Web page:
Ben Judkins has a great write up on the context of this film! Many of us have seen the last few minutes of it completely out of context (starting at 11:43). The whole thing is fascinating. If I was teaching a class about my book Possible Origins, this would be a great film to show and discuss.
Do read Judkins' commentary, I just have a few things to add.
Gamble worked for the YMCA in the 1930s, long after the values of the YMCA had become Chinese state institutions. He is curious about Chinese religion and theatricality in a way the foreshadows Taiwan's role in preserving Daoist and other Chinese Religious culture. The earlier generations of YMCA men and women were openly anti-theater and local religion, but by 1930 those early advocates for the end of foot-binding who built hospitals and schools were his grandparents age.
This is an amazing document. The state had control over all publishing in China during these years, and used that control to imposed the YMCA Consensus. Which was the insistence that all martial arts had to be pure (jingwu), that is, without any theater or religion. This document shows that the suppressive effect may have been limited to urban areas. That suppression wasn't fully implemented until the Communists took over, sometime after 1949.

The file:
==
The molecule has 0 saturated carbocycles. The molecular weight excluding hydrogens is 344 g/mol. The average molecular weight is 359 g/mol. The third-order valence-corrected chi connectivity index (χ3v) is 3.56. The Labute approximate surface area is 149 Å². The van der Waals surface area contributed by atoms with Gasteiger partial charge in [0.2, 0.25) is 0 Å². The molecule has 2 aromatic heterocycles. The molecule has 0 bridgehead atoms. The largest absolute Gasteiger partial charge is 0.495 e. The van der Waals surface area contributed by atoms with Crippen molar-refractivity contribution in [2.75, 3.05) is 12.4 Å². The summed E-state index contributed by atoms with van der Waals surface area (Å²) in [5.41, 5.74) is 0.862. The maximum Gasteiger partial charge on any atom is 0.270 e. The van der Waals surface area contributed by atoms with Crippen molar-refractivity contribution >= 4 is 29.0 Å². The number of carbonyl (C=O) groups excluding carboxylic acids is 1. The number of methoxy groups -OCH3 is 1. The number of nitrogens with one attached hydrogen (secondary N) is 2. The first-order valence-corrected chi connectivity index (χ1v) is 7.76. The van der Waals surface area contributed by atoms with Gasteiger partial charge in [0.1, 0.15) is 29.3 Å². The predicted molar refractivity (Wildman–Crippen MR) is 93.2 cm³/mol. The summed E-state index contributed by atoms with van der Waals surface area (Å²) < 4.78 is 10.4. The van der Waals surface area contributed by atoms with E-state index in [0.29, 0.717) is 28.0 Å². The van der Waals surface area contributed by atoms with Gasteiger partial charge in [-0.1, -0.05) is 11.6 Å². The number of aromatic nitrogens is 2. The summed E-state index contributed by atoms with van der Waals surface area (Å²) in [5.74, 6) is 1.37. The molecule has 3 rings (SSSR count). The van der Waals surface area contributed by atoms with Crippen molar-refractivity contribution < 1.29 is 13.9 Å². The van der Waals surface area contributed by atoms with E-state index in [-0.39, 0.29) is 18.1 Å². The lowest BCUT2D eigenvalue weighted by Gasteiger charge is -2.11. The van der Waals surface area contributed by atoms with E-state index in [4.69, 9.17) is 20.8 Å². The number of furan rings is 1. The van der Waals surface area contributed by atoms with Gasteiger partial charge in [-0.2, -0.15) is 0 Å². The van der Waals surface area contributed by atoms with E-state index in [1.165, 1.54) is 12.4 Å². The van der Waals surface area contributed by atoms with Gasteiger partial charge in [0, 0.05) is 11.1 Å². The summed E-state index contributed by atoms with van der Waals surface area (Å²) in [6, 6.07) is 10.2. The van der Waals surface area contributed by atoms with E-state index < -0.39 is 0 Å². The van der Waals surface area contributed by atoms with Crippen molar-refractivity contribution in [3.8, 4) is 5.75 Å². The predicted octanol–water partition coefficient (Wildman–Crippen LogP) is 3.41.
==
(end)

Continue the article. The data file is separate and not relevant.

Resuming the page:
I don't have enough information about this ritual to say for certain what it is, but it looks like the creation of a canonization platform or "palace in the sky" which comes from the play Fengshen Yanyi (Canonization of the Gods). In the play, dead leaders from both sides of an epic battle become hero-gods when they arrive at the platform. The five tigers are part of the story, and they also represent the five barbarian kings who define the borders of the timeless (xiantian) Chinese kingdom. "Tiger" is a hominem for "barbarians," so it has both meanings.